This links to a Nasa paper about using waste diesel engine heat to power organic rankine cycle systems. Another system, another PDF paper, a patent, I had more links but most are now dead?
Welder -- The schedule 80 situation is one of the reasons I reconsidered the approach, that and reading about the MIT system that used external hot glycol to vaporize only a small amount of refrigerent, seemed way more practical and allows for several different sources to keep the water hot.
Canada eh, nice place but I am gettin tired of cold winters, heading to Tucson Az. instead, 70 deg f winter days seems much nicer than the low 20 deg f days here in Illinois, also much more practical to use solar as heat for making free refrigeration and electricity.
Info about using electric solenoid operates hydraulic valves in this application --
I have actually tested this concept of supplying controlled bursts of steam to several differant type compressors. A friend here is into steam power, we used 100-125 pound water steam as the working fluid and some VERY crude switching methods for the solenoid valves, as crude as several layers of duct tape stuck in the the fridge compressor pully that pushed the button on a micro switch, worked far better than expected. We have used single and double piston shop air compressors as well as several York style 2-cylinder refrigeration compressors, one style used the solenoid valve to both inject and expell the steam for each cylinder, we were using 1/4 inch I.D. valves so the RPM of the motor was restricted to a few hundred RPM due to the small size of the valve and having to pass the steam through it in both directions. We also modified one of the York compressors to be a "uniflow" engine by drilling holes out the side of the cylinders near the bottom of the piston stroke, the solenoid valve only injected the steam, the spent steam flowed out of the cylinder at the bottom of the piston stroke similar to a 2-cycle gasoline engine, this engine ran much faster, upwards of 900 RPM, due to far less restrictions.
One nice thing about using a refrigeration compressor is that it is designed for roughly the same working fluid as will be running through the system and it has a sealed crancase to keep the rotating parts lubed. It is also fairly small, roughly 6 in X 6 in X 10 inches tall and the pistons are 2 inches in diameter with a 2 inch stroke, a small 4-cycle Briggs type gasoline engine with this same displacement would be able to produce something like 8-10 HP, this compressor motor will be making even more power due to having pressure on the pistons on EVERY stroke rather than EVERY OTHER stroke.
Since this expander motor is fed with externally pressurized vapor it has the same torque at almost all reasonable RPM's so even though it does not turn at high speed it can belt drive an alternator at reasonable speed by simple pully ratio selection.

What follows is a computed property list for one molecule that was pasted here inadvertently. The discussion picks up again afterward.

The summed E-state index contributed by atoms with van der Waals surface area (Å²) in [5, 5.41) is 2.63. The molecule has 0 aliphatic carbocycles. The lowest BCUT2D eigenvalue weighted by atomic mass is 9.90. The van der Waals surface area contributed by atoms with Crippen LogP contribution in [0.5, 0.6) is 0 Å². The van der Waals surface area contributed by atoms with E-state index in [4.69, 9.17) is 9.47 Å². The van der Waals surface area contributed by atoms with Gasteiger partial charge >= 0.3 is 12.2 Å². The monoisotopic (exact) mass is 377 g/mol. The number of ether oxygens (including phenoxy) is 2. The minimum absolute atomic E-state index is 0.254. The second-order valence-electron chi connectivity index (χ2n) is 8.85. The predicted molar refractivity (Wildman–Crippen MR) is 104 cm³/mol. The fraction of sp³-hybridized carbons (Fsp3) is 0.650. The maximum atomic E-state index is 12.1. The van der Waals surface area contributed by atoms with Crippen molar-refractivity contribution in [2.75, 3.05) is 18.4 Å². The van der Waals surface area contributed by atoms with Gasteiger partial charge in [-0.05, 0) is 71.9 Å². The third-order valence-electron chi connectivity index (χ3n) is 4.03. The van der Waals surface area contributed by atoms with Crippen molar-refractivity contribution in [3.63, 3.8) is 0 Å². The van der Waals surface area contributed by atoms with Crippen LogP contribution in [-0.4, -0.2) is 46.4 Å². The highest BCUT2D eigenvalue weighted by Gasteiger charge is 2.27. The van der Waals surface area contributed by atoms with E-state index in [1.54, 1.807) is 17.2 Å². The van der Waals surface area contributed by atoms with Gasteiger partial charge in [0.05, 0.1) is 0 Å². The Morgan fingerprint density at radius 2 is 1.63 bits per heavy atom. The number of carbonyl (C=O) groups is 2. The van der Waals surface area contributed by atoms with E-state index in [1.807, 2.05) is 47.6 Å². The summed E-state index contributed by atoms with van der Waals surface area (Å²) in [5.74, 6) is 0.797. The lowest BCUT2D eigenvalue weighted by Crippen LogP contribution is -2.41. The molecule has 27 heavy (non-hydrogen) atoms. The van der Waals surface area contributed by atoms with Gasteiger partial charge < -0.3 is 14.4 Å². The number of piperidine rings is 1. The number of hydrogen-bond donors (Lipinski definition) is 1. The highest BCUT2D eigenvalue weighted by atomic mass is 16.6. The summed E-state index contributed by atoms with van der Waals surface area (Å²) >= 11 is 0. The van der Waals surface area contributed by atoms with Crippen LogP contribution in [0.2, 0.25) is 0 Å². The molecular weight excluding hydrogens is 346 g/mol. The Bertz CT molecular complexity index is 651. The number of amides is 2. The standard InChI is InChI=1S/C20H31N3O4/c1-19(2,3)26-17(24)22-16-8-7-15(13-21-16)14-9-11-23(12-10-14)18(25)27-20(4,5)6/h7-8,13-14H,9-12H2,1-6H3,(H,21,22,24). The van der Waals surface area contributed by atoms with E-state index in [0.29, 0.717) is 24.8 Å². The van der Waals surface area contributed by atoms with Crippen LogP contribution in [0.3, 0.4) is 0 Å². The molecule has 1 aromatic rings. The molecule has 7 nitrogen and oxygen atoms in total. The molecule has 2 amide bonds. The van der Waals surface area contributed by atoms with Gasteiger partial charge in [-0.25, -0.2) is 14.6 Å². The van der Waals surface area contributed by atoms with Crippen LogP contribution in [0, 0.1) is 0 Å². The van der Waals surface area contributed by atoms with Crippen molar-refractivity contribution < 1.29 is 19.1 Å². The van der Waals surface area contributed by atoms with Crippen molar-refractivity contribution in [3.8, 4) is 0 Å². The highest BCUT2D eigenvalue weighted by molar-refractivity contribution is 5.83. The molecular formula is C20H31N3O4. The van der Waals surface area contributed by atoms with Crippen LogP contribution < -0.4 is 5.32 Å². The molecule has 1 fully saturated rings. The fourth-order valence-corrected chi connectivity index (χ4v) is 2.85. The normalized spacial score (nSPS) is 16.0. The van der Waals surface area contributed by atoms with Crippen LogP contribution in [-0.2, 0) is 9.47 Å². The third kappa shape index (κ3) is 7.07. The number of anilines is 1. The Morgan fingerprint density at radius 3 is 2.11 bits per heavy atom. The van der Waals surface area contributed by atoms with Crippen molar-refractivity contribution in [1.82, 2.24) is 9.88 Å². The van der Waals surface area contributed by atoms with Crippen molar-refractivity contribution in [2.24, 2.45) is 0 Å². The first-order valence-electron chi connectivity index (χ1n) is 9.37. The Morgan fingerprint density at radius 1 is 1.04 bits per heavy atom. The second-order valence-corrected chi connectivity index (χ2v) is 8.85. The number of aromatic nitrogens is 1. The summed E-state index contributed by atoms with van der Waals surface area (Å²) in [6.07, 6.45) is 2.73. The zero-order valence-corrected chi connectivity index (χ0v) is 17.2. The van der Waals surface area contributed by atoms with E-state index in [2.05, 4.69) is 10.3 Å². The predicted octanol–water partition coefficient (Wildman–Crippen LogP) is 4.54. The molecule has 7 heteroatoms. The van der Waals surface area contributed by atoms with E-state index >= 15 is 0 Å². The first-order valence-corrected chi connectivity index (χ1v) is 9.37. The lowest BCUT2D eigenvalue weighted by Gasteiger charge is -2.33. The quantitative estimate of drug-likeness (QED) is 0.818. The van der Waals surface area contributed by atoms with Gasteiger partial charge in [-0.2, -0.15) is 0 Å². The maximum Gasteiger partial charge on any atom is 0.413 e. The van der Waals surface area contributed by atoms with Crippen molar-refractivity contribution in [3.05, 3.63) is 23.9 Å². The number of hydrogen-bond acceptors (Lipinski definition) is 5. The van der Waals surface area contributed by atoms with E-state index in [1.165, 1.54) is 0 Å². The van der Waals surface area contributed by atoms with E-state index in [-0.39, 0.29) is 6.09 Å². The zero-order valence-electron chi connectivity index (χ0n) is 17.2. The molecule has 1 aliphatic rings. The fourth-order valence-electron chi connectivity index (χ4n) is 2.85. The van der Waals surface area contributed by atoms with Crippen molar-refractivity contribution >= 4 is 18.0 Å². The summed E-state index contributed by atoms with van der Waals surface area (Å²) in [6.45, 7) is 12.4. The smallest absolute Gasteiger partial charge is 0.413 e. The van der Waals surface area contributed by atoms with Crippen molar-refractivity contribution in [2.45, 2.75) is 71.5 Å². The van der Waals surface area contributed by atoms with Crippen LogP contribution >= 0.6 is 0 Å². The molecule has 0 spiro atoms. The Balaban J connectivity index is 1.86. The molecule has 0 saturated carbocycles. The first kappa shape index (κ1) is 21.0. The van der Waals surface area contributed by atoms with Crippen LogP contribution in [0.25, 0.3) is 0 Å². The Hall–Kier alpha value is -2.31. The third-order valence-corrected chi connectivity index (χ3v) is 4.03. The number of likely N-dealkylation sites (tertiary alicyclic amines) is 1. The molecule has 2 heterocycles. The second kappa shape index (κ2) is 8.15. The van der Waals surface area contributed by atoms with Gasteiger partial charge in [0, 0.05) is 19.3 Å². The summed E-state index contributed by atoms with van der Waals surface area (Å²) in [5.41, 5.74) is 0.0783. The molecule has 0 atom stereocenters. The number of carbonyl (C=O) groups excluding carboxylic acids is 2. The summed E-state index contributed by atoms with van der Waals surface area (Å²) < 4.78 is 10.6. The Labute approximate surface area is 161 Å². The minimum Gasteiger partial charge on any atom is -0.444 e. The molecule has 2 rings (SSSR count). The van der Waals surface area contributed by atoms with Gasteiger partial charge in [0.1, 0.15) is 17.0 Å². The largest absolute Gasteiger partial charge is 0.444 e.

I just did another quick web search on this subject and found references to several small systems but they all use some type of turbine as there motor, don't quite understand this as it adds a lot of cost and ties you to one source for parts and repairs, a refrigeration compressor expander is junk yard cheap and available about anywhere and does not have to be replaced with an exact copy, one manufactures's compressor is as good as another, although you may have to make up a new flat metal plate to act as the cylinder head due to differant bolt locations, simple enough to do.
Scroll compressor as expander -- There is info on the web about these but from what I have read this style vehicle refrigeration compressor is not designed to operate in this reverse mode, they don't seal well when pressurized backwards and will likely leak refrigerant unless modified with extra sealing, they are also not nearly as available or cheap as used York-type piston compressors. I picked one up from my local salvage yard and from the design I don't see how they would produce nearly the amount of torque as a piston compressor with a 2 inch stroke, I suspect they would turn at a considerably higher rpm though.
The Matteran Energy web site that I linked to at the beginning of this discussion originally used a modified 2-cylinder shop type air compressor for there first test engine, they made up a rotary valve unit to feed the vapor for it, there was a video of it in operation on there website someplace.
This is a picture of a "uniflow" modified York 2-cylinder refrigeration compressor being used as a steam engine and turning a 12 volt vehicle alternator, This model is using mechanical bump valves rather than solenoid valves and dumps the steam overboard because these both allow it to run at higher RPM, the concept works with either type valve.
steam_generator_2-cyl_-_pully_side-closer.JPG (45 Kb, 127 downloads)
This is a picture of the first "duct tape" solenoid valved test engine.
solenoid_engine-view_of_microswitch.JPG (22 Kb, 109 downloads)
I can't argue with that.
I wanna get outa here too!!!
hello Tim c cook~
Maybe i trouble you again.
I meet a problem now that is i can't purchase a 1KW about turbine generator in market.So i turn to you .I want know whether some equipment can be modified to be up to the mustard?
Could you give me some suggestion ?
Thank you again
jack -- No info concerning a small turbin other than the link in a prior post about the MIT project that says they were using some sort of automotive turbocharger as the turbine. I have not found any more detailed information on how this was actually done. This is the reason I will be using the 2-cylinder York type automotive refrigeration compressor rather than trying to find a turbine.